This is an example of an inelastic collision. First of all you should know that momentum is conserved. Knowing that you should solve that. Find the momentum before and let it equal to the momentum after.

12. Jul 27, 2010

### mizzy

ooops...i didn't see the previous post...hehe.

13. Jul 27, 2010

### coffeem

Thanks for all of the help...

However I am going to be cheeky now and ask for some help on another questions.

A cork ball of mass 100g at rest is released from a height of 8.5m about the launch of a 100g dart which is projected vertically upwards with an initial velocity of 12m/s. Upon impact the cork and the dart stick together. Calculate the velocity immediately after the collision.

My first thoughts on this are. I have to work out when the two items collide. I have to work out the velocities of the items before the collisions. I would then be able to use conservation of moment to work out the final velocity? Idea ideas of how else I should go about this?

14. Jul 27, 2010

### Staff: Mentor

Sounds good to me.
The first part is a projectile motion exercise. Write an expression for the position of each as a function of time. Then you can solve for the point where they meet.

15. Aug 11, 2010

### coffeem

Hi, I am coming back to this problem. And am still stuck on it...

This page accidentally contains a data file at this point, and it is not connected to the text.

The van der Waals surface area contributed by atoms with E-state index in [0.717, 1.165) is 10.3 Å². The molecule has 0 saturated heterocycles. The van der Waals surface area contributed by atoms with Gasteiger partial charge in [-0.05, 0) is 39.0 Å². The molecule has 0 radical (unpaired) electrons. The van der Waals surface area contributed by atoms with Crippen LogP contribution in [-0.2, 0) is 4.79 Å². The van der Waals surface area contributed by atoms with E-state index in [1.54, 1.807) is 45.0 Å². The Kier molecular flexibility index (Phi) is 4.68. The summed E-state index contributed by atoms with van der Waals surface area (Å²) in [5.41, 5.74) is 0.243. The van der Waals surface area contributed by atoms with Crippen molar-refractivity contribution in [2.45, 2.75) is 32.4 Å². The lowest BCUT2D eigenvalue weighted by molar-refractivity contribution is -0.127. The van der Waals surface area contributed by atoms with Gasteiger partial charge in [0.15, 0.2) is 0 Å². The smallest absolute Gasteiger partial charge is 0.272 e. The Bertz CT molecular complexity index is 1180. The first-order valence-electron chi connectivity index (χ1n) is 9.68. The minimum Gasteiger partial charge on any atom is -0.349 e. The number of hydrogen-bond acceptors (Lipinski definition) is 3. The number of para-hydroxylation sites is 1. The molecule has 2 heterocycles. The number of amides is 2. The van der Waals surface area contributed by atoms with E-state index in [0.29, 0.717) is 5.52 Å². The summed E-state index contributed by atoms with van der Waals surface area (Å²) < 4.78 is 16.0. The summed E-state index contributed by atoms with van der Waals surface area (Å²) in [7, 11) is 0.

I have two sets of suvat terms like i would if we were dealing with a projectile motion. For the cork I have:

s = ?
u = 0
v = ?
a = g
t = ?

for the dart i have:

s = ?
u = 12
v = ?
a = -g
t = ?

However I do not know where to go from here? Any ideas thanks.

16. Aug 11, 2010

### Staff: Mentor

You're on the right track.

The acceleration of both cork and dart is -g. You might want to use a more complete version of 'SUVAT', such as:

$$x = x_0 + v_0 t + (1/2) a t^2$$

I suggest that you measure the position from the ground. What's the initial position of the cork?

17. Aug 11, 2010

### coffeem

How is the cork -g? If it is falling downwards surely it must be +g?

18. Aug 11, 2010

### Staff: Mentor

I suggest using a consistent sign convention. Up is positive and down is negative. The acceleration of both objects is -g (in that convention).

You could use a different sign convention for each, but that makes things harder to keep track of, in my opinion.